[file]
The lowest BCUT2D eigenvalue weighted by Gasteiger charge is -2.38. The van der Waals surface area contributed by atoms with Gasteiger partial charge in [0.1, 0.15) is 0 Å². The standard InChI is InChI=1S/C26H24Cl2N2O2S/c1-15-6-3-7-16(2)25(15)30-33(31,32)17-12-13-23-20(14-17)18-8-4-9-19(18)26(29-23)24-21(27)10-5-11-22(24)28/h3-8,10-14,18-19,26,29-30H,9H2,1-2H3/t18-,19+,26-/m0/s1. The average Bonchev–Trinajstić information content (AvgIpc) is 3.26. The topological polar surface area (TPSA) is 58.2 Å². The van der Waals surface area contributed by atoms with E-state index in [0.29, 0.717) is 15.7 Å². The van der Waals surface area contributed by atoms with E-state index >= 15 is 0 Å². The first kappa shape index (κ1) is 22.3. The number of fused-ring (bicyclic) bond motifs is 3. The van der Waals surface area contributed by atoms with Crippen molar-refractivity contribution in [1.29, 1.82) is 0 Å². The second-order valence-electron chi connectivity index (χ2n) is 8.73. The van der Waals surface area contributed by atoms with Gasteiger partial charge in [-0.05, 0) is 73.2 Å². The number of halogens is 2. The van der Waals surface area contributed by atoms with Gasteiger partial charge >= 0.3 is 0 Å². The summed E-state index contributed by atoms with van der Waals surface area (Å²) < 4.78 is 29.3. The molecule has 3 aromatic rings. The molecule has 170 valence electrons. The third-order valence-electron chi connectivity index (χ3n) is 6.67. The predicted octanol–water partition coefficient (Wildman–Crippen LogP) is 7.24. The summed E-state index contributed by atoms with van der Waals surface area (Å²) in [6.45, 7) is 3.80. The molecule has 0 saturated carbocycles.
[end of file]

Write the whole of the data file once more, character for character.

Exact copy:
The lowest BCUT2D eigenvalue weighted by Gasteiger charge is -2.38. The van der Waals surface area contributed by atoms with Gasteiger partial charge in [0.1, 0.15) is 0 Å². The standard InChI is InChI=1S/C26H24Cl2N2O2S/c1-15-6-3-7-16(2)25(15)30-33(31,32)17-12-13-23-20(14-17)18-8-4-9-19(18)26(29-23)24-21(27)10-5-11-22(24)28/h3-8,10-14,18-19,26,29-30H,9H2,1-2H3/t18-,19+,26-/m0/s1. The average Bonchev–Trinajstić information content (AvgIpc) is 3.26. The topological polar surface area (TPSA) is 58.2 Å². The van der Waals surface area contributed by atoms with E-state index in [0.29, 0.717) is 15.7 Å². The van der Waals surface area contributed by atoms with E-state index >= 15 is 0 Å². The first kappa shape index (κ1) is 22.3. The number of fused-ring (bicyclic) bond motifs is 3. The van der Waals surface area contributed by atoms with Crippen molar-refractivity contribution in [1.29, 1.82) is 0 Å². The second-order valence-electron chi connectivity index (χ2n) is 8.73. The van der Waals surface area contributed by atoms with Gasteiger partial charge in [-0.05, 0) is 73.2 Å². The number of halogens is 2. The van der Waals surface area contributed by atoms with Gasteiger partial charge >= 0.3 is 0 Å². The summed E-state index contributed by atoms with van der Waals surface area (Å²) < 4.78 is 29.3. The molecule has 3 aromatic rings. The molecule has 170 valence electrons. The third-order valence-electron chi connectivity index (χ3n) is 6.67. The predicted octanol–water partition coefficient (Wildman–Crippen LogP) is 7.24. The summed E-state index contributed by atoms with van der Waals surface area (Å²) in [6.45, 7) is 3.80. The molecule has 0 saturated carbocycles.